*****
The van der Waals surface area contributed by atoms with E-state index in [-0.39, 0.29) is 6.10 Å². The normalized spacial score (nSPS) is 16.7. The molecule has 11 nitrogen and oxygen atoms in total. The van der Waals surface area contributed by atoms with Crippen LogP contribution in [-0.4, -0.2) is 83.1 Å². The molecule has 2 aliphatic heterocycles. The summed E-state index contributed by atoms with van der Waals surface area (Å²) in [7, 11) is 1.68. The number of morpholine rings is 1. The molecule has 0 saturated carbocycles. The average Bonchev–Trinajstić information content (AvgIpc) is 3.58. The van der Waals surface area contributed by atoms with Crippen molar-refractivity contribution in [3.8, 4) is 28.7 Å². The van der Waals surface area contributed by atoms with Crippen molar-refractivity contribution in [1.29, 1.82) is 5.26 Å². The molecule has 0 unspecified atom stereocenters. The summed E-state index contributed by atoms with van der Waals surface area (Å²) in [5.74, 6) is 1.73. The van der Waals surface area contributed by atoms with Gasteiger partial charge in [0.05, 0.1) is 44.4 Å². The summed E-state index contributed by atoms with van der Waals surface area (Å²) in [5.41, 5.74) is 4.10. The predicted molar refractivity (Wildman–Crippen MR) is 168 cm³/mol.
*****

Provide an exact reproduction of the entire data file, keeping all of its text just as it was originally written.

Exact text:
The van der Waals surface area contributed by atoms with E-state index in [-0.39, 0.29) is 6.10 Å². The normalized spacial score (nSPS) is 16.7. The molecule has 11 nitrogen and oxygen atoms in total. The van der Waals surface area contributed by atoms with Crippen LogP contribution in [-0.4, -0.2) is 83.1 Å². The molecule has 2 aliphatic heterocycles. The summed E-state index contributed by atoms with van der Waals surface area (Å²) in [7, 11) is 1.68. The number of morpholine rings is 1. The molecule has 0 saturated carbocycles. The average Bonchev–Trinajstić information content (AvgIpc) is 3.58. The van der Waals surface area contributed by atoms with Crippen molar-refractivity contribution in [3.8, 4) is 28.7 Å². The van der Waals surface area contributed by atoms with Crippen molar-refractivity contribution in [1.29, 1.82) is 5.26 Å². The molecule has 0 unspecified atom stereocenters. The summed E-state index contributed by atoms with van der Waals surface area (Å²) in [5.74, 6) is 1.73. The van der Waals surface area contributed by atoms with Gasteiger partial charge in [0.05, 0.1) is 44.4 Å². The summed E-state index contributed by atoms with van der Waals surface area (Å²) in [5.41, 5.74) is 4.10. The predicted molar refractivity (Wildman–Crippen MR) is 168 cm³/mol.